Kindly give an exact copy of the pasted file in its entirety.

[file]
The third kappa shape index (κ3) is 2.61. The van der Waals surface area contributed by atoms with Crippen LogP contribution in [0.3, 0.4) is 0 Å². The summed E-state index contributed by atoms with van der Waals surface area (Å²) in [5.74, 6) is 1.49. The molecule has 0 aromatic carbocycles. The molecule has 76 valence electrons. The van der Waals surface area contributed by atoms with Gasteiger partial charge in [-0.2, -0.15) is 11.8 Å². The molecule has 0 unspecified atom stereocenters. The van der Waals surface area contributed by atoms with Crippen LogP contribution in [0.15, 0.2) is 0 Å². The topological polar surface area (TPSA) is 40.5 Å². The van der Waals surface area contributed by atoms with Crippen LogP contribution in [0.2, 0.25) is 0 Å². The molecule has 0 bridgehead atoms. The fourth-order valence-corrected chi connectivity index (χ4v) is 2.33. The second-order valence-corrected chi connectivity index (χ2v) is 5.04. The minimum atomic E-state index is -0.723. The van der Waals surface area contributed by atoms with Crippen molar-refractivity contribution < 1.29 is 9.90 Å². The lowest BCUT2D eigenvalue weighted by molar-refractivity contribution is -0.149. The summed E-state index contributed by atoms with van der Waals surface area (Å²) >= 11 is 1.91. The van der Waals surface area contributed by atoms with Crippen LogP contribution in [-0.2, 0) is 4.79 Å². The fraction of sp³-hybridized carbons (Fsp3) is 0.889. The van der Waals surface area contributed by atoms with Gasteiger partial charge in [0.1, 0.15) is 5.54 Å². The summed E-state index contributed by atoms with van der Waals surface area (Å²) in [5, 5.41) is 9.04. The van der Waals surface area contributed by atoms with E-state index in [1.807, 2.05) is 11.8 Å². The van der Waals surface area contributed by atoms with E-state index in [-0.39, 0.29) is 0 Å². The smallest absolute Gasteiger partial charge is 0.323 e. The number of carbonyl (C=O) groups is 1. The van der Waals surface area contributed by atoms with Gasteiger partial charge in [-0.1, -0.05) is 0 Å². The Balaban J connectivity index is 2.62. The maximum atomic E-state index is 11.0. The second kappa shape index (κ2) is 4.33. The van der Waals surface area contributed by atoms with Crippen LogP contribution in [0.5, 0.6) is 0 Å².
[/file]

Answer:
The third kappa shape index (κ3) is 2.61. The van der Waals surface area contributed by atoms with Crippen LogP contribution in [0.3, 0.4) is 0 Å². The summed E-state index contributed by atoms with van der Waals surface area (Å²) in [5.74, 6) is 1.49. The molecule has 0 aromatic carbocycles. The molecule has 76 valence electrons. The van der Waals surface area contributed by atoms with Gasteiger partial charge in [-0.2, -0.15) is 11.8 Å². The molecule has 0 unspecified atom stereocenters. The van der Waals surface area contributed by atoms with Crippen LogP contribution in [0.15, 0.2) is 0 Å². The topological polar surface area (TPSA) is 40.5 Å². The van der Waals surface area contributed by atoms with Crippen LogP contribution in [0.2, 0.25) is 0 Å². The molecule has 0 bridgehead atoms. The fourth-order valence-corrected chi connectivity index (χ4v) is 2.33. The second-order valence-corrected chi connectivity index (χ2v) is 5.04. The minimum atomic E-state index is -0.723. The van der Waals surface area contributed by atoms with Crippen molar-refractivity contribution < 1.29 is 9.90 Å². The lowest BCUT2D eigenvalue weighted by molar-refractivity contribution is -0.149. The summed E-state index contributed by atoms with van der Waals surface area (Å²) >= 11 is 1.91. The van der Waals surface area contributed by atoms with Crippen LogP contribution in [-0.2, 0) is 4.79 Å². The fraction of sp³-hybridized carbons (Fsp3) is 0.889. The van der Waals surface area contributed by atoms with Gasteiger partial charge in [0.1, 0.15) is 5.54 Å². The summed E-state index contributed by atoms with van der Waals surface area (Å²) in [5, 5.41) is 9.04. The van der Waals surface area contributed by atoms with E-state index in [1.807, 2.05) is 11.8 Å². The van der Waals surface area contributed by atoms with E-state index in [-0.39, 0.29) is 0 Å². The smallest absolute Gasteiger partial charge is 0.323 e. The number of carbonyl (C=O) groups is 1. The van der Waals surface area contributed by atoms with Gasteiger partial charge in [-0.1, -0.05) is 0 Å². The Balaban J connectivity index is 2.62. The maximum atomic E-state index is 11.0. The second kappa shape index (κ2) is 4.33. The van der Waals surface area contributed by atoms with Crippen LogP contribution in [0.5, 0.6) is 0 Å².